The National Executive Council, the partyâ€™s second-highest decision-making organ, will hold a one-day closed-door discussion at the State House Entebbe.
â€œThe meeting will discuss the NRM roadmap and the beginning of its preparation for the 2011 elections,â€ secretary general Amama Mbabazi said yesterday.
Speaking to journalists at the partyâ€™s headquarters in Kampala, Mbabazi said the 540 members will discuss amendments to the party constitution. The plan is to change the basis of electing party flag-bearers from electoral colleges to universal adult suffrage. This, Mbabazi said, would help address complaints and complications encountered in the previous elections.
He attributed the high number of independent candidates in the party to the electoral colleges method of voting.
Asked whether the meeting would discuss amendment to the national Constitution, Mbabazi said: â€œI hope so; but we have not discussed it yet.â€
Media reports recently said the party was planning to remove the age limit for the president which now stands at 73 years and for a winner to get a simple majority as opposed to 51% of the vote under the current law. Mbabazi, however, denied this describing it as â€œspeculationâ€.
They said the meeting would also discuss how much of the 2006 election manifesto had been achieved and lay strategies for the building institutions and party organs.
The meeting will also replace Ruhakana Rugunda, the former chairman of the electoral commission.
Rugunda is now Ugandaâ€™s ambassador to the UN Security Council. There are also gaps in the partyâ€™s national disciplinary committee.
Registration and accreditation of delegates start today at the partyâ€™s headquarters at Plot 10 Kyadondo Road, Kampala.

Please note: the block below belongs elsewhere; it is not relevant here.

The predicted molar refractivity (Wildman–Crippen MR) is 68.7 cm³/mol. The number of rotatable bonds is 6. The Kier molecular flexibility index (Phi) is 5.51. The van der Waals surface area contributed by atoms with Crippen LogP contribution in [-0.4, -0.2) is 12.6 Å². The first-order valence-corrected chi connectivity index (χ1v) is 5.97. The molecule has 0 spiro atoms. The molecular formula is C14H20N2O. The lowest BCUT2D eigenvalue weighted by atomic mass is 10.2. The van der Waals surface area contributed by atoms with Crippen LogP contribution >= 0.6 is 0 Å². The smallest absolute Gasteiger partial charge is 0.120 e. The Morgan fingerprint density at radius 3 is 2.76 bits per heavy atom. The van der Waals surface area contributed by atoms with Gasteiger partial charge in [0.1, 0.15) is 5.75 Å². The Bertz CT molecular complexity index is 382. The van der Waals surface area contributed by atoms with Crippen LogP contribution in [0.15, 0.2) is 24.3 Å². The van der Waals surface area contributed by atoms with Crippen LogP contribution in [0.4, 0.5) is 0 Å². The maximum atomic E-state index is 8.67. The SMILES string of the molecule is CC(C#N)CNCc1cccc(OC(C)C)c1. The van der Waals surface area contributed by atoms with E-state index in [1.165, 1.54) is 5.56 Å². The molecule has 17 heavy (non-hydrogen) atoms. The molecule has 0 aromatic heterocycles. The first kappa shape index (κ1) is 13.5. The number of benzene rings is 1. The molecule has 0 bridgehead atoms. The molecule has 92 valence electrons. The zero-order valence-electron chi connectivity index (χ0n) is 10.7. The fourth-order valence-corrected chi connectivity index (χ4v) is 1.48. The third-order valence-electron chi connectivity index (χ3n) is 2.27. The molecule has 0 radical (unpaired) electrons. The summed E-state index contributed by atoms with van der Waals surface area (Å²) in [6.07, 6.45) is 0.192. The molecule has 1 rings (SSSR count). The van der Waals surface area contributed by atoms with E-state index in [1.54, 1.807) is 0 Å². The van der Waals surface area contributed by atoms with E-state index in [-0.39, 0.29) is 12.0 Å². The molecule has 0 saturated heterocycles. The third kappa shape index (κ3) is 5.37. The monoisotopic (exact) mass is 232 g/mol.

Meanwhile, the party yesterday said it had won over 85% of the just-concluded Local Council elections. Mbabazi said the NRM also won Kalongo Town Council. The leader of the opposition in Parliament, Prof. Ogenga Latigo, had vowed to resign as Agago MP if the NRM took the seat, Mbabazi said.
According to Mbabazi, the NRM had 652 candidates who sailed unopposed. Out of 471 positions contested, the party won 84.3%, Mbabazi added.
NRM fielded the highest number of candidates, or 1104, while the Forum for Democratic Change had 332, the Democratic Party 45 and the Uganda Peoples Congress 46.
He said in Maracha-Terego areas of West Nile, the party won 21 out of 30 results declared, in Arua won all 35 declared, Pader won 13, Oyam won 10 out of 13, in Apac it swept six out of eight positions, in Lira 11 out of 19 positions, in Gulu four out of seven and in Kitgum it won 21 out of 29 results declared.
In Katakwi, the NRM won 27 out of 31, in Soroti it won 13 out of 26, in Bukedea it took 21, in Kumi it won 26 out of 31 declared results and in Sironko district, it snatched five out of seven sub-counties. â€œThe north and Teso has been politically reclaimed,â€ said Mbabazi.
He, however, said the party did not do very well in Mukono due to indiscipline that resulted into so many independent candidates, who subscribe to NRM.
NRM discusses 2011 elections